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Historically, the point of a one-pot meal is convenience of cooking it. Not all one-pot meals are all that healthy. With lasagna, for example, the only vegetables typically are tomatoes, onions and garlic, and there's more pasta and cheese in relation to the vegetables. Not very balanced.

When I'm thinking about dinner, I try to balance the nutritional elements well. Sometimes I get lazy, but it balances out pretty well in the end.
Depends on your lasagna recipe. In any case surely its up to us to use our common sense and adapt our recipes with an eye to healthy eating.

Yesterday, for breakfast I had fruit, cereal and semi-skimmed milk. for lunch I had a huge bowl of home-made veg soup with, IIRC, 7 vegetables in it. For dinner I had lasagna as it happens - two layers of lasagna sheets, with tomatoes, celery, carrots, garlic, onions, mushrooms, ground beef, chicken livers wine, home made beef stock, sauce with two sorts of cheese, bechamel sauce (semi-skimmed milk) & seasonings (my Italian neighbour's recipe). All in one pot. Didn't need or want, salad, bread or anything else with it. It all fitted in to the Slimming World plan, well within my "syns" & "healthy extras" allowances and I don't think any of it was unbalanced.

By the way, I've lost 12 pounds in the last few weeks on SW
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Old 03-02-2017, 08:09 AM   #47
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Depends on your lasagna recipe. In any case surely its up to us to use our common sense and adapt our recipes with an eye to healthy eating.

Yesterday, for breakfast I had fruit, cereal and semi-skimmed milk. for lunch I had a huge bowl of home-made veg soup with, IIRC, 7 vegetables in it. For dinner I had lasagna as it happens - two layers of lasagna sheets, with tomatoes, celery, carrots, garlic, onions, mushrooms, ground beef, chicken livers wine, home made beef stock, sauce with two sorts of cheese, bechamel sauce (semi-skimmed milk) & seasonings (my Italian neighbour's recipe). All in one pot. Didn't need or want, salad, bread or anything else with it. It all fitted in to the Slimming World plan, well within my "syns" & "healthy extras" allowances and I don't think any of it was unbalanced.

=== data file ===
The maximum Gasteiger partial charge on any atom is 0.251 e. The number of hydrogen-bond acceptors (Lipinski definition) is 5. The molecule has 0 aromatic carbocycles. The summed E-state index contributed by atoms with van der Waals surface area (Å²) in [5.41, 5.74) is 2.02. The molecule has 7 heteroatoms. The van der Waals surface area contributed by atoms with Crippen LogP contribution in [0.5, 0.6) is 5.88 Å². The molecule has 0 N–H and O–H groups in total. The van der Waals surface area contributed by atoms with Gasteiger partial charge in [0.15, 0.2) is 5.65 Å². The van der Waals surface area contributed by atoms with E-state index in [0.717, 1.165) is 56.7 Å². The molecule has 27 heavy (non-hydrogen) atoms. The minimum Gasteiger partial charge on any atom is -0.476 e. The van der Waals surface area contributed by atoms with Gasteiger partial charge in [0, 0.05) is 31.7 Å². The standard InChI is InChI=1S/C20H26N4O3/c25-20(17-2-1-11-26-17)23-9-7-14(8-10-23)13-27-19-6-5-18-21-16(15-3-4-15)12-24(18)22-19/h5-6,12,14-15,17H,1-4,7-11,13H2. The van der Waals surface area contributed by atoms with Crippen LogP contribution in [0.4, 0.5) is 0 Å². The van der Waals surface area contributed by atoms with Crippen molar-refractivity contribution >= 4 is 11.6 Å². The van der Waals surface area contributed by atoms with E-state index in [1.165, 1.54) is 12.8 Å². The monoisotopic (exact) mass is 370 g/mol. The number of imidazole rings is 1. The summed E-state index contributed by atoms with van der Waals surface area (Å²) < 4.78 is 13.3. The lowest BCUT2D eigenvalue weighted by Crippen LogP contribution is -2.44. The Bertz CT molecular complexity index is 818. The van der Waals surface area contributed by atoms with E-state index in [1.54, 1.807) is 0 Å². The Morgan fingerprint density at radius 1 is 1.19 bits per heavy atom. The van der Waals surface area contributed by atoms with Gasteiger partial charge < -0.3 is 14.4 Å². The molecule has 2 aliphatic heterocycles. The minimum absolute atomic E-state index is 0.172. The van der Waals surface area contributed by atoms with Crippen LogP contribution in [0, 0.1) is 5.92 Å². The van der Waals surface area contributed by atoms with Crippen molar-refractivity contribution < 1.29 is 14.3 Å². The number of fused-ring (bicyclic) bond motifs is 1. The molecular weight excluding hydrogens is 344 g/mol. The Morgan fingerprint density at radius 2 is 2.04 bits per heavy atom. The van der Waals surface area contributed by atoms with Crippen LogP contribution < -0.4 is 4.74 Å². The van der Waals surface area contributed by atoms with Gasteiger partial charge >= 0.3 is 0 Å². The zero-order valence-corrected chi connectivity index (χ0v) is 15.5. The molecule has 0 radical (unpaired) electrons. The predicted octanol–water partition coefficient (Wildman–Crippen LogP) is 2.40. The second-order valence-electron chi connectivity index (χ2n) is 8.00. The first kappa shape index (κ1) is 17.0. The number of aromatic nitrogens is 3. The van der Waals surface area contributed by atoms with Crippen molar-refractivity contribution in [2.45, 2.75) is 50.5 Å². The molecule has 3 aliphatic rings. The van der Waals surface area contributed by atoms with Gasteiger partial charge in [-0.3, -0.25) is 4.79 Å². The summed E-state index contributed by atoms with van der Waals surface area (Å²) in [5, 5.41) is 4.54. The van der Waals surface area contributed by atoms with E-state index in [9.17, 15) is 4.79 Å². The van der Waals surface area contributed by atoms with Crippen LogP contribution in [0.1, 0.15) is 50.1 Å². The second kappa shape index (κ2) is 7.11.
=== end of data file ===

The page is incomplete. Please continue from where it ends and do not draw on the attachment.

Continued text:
By the way, I've lost 12 pounds in the last few weeks on SW
Obviously I'm referring to the classic Italian-American lasagna recipe. Of course it's up to us, etc., etc. Some people do, some people don't. I'm just talking about what I do, which was the original question.
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Old 03-03-2017, 12:12 AM   #48
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MMM I used to be friends with bread. I miss bread. MMM bread.
I could, in a previous life, been, a bread-a-tarian.
I can eat fresh bread and drink good coffee for breakfast any day. It is one of the things I really enjoy in Europe.

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Old 03-03-2017, 12:21 AM   #49